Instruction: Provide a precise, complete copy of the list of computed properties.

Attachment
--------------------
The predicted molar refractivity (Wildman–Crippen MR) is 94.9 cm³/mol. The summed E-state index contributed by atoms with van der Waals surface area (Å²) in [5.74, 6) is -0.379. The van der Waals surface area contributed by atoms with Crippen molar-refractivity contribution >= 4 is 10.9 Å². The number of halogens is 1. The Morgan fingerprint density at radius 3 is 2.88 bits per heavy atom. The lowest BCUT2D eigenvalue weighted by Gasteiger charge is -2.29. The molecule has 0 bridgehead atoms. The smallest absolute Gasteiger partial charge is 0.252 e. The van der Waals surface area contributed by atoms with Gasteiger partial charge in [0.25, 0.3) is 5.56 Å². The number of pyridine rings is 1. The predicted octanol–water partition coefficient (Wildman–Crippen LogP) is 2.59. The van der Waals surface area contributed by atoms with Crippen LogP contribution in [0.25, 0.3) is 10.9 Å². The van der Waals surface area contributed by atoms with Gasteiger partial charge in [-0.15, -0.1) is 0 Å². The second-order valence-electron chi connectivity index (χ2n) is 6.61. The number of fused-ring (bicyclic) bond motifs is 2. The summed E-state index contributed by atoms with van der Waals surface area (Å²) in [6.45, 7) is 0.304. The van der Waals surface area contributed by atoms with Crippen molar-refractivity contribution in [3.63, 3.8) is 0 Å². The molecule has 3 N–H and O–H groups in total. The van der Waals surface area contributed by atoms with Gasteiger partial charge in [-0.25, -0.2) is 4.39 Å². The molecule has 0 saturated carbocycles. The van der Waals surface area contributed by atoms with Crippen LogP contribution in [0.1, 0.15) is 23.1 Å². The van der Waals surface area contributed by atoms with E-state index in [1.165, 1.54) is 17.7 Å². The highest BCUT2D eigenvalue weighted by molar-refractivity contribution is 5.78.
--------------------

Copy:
The predicted molar refractivity (Wildman–Crippen MR) is 94.9 cm³/mol. The summed E-state index contributed by atoms with van der Waals surface area (Å²) in [5.74, 6) is -0.379. The van der Waals surface area contributed by atoms with Crippen molar-refractivity contribution >= 4 is 10.9 Å². The number of halogens is 1. The Morgan fingerprint density at radius 3 is 2.88 bits per heavy atom. The lowest BCUT2D eigenvalue weighted by Gasteiger charge is -2.29. The molecule has 0 bridgehead atoms. The smallest absolute Gasteiger partial charge is 0.252 e. The van der Waals surface area contributed by atoms with Gasteiger partial charge in [0.25, 0.3) is 5.56 Å². The number of pyridine rings is 1. The predicted octanol–water partition coefficient (Wildman–Crippen LogP) is 2.59. The van der Waals surface area contributed by atoms with Crippen LogP contribution in [0.25, 0.3) is 10.9 Å². The van der Waals surface area contributed by atoms with Gasteiger partial charge in [-0.15, -0.1) is 0 Å². The second-order valence-electron chi connectivity index (χ2n) is 6.61. The number of fused-ring (bicyclic) bond motifs is 2. The summed E-state index contributed by atoms with van der Waals surface area (Å²) in [6.45, 7) is 0.304. The van der Waals surface area contributed by atoms with Crippen molar-refractivity contribution in [3.63, 3.8) is 0 Å². The molecule has 3 N–H and O–H groups in total. The van der Waals surface area contributed by atoms with Gasteiger partial charge in [-0.25, -0.2) is 4.39 Å². The molecule has 0 saturated carbocycles. The van der Waals surface area contributed by atoms with Crippen LogP contribution in [0.1, 0.15) is 23.1 Å². The van der Waals surface area contributed by atoms with E-state index in [1.165, 1.54) is 17.7 Å². The highest BCUT2D eigenvalue weighted by molar-refractivity contribution is 5.78.